The variability between participating laboratories was estimated using the relative standard deviation obtained for the 36 PT samples included in this study ranged from 2.5% to 21.4%, with an average of 7.1%. It must be considered that RSD for 31 samples ranged between 2.5% to 12.5%, and only one sample with an assigned value quite close to the usual limit of quantification rendered RSD of 21.4% (Figure 6). When this sample is not considered the average of RSD is 6.7%. 

The dispersion (RSD) of our PT is somewhat less than that obtained in previous studies performed in Italy and Belgium, whose RSD values which ranged from about 12% to 18% and 8 to 15%, respectively [20,30]. Therefore, obtained dispersion data assures a harmonization of results among participating laboratories. 

Laboratories were asked to provide the measurement uncertainty associated with their results. As only a few of the PT participants reported it (approximately 13% in each round), the z-score was chosen as the way of assessing satisfactory performance in PT. Z-scores may confirm that the method of analysis applied is fit for the intended purpose [31].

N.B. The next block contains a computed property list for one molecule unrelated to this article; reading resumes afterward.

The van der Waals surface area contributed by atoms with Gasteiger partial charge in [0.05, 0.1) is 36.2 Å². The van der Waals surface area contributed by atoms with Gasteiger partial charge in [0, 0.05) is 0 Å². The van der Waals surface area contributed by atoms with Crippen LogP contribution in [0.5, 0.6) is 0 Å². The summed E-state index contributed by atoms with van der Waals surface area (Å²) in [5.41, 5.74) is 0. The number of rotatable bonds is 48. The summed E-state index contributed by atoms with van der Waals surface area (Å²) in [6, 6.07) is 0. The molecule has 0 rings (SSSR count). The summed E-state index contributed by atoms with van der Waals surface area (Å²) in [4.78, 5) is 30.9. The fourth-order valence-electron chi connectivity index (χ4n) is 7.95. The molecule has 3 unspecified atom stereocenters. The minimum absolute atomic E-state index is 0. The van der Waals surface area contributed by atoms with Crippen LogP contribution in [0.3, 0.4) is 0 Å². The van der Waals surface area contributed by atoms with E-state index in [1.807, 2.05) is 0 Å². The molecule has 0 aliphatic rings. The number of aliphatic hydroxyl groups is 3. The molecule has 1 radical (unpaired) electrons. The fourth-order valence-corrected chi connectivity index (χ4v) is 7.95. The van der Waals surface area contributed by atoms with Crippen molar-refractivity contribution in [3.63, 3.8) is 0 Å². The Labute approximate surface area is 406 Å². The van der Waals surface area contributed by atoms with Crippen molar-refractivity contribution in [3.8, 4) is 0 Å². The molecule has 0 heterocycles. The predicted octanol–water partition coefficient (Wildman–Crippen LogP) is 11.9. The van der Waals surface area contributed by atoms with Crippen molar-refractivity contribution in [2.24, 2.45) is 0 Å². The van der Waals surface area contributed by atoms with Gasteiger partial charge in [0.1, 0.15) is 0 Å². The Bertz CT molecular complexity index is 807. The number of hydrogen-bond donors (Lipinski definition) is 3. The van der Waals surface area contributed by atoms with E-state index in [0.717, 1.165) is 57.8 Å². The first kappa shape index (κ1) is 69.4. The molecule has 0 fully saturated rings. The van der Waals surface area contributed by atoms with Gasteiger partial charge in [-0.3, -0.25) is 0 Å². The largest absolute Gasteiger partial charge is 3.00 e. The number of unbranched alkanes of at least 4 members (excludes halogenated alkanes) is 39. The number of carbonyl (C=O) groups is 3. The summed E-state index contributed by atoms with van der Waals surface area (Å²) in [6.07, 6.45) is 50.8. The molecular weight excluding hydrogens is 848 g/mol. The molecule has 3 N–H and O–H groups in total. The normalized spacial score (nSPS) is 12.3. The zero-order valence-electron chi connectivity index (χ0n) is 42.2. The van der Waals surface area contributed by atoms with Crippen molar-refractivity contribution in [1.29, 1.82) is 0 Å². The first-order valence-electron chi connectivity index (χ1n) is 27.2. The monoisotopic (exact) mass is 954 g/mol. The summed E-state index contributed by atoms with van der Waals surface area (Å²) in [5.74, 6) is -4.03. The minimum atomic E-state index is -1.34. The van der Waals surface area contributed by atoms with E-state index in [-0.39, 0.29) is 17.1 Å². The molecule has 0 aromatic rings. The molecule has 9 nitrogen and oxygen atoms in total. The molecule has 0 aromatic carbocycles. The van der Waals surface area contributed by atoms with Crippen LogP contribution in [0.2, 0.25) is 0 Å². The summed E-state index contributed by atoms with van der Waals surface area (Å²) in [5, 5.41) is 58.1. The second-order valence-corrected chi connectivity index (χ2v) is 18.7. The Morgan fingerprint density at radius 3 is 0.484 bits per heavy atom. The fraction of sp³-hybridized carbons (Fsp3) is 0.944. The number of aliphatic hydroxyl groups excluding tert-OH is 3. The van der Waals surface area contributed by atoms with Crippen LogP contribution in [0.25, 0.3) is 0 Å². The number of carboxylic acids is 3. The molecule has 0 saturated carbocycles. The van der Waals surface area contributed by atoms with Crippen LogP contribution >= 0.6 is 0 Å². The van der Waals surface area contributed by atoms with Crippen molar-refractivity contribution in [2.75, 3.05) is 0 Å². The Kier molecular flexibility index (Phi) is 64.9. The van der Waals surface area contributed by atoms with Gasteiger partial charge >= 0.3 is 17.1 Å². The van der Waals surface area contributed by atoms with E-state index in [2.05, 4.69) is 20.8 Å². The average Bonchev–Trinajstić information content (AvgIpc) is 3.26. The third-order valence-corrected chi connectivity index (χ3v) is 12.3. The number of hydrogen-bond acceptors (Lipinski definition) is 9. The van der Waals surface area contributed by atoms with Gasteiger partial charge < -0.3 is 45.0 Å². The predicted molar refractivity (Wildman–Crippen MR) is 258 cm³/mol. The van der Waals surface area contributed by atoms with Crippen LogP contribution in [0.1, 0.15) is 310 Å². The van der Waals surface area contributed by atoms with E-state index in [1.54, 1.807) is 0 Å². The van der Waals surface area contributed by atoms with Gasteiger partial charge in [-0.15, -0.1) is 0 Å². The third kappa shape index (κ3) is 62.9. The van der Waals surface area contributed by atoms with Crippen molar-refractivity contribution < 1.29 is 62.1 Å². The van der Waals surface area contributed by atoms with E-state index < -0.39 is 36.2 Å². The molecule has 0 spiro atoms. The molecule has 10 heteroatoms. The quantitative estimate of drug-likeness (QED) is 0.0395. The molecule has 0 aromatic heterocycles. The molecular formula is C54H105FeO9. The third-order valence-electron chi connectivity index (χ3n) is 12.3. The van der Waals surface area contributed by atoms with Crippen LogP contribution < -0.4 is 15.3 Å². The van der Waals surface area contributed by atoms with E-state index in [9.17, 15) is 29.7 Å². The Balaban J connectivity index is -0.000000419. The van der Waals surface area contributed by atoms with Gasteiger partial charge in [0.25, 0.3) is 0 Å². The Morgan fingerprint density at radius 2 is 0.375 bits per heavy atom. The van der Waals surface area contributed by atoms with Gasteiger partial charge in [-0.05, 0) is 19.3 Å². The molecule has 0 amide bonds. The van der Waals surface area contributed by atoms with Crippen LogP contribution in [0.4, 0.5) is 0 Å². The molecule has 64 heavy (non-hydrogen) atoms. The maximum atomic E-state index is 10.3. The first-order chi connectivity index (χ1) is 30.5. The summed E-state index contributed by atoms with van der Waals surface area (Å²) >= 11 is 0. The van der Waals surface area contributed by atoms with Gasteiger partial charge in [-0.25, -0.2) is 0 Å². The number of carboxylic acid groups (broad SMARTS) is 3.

(Figures 7&8) depict the percentage of satisfactory z-score obtained for blood and plasma samples, respectively. More than an 80% of participating laboratories obtained a satisfactory z-score (|z| ≤2) in more than 70% of blood samples (Figure 7). As it can be observed in (Figure 8), percentage of laboratories with satisfactory results for plasma samples are higher than 80%. However, in four PT blood samples, the percentage of laboratories with satisfactory results were lower than 80%. 

(Figures 7&8) also show that the number of laboratories with z-score ≤1 shows an increasing tendency over the rounds, especially for blood samples. This tendency may indicate an improvement of laboratory performance over the PT rounds. It has also been demonstrated that ongoing participation in PT can result in improved performance [21]. 

Over the period studied, only a 5.2% of the reported results rendered z-score >3 and therefore considered unsatisfactory. According to the participants, these kinds of results were normally due to clerical errors such as mislabeling, transcription errors, incorrect units, and decimal point errors.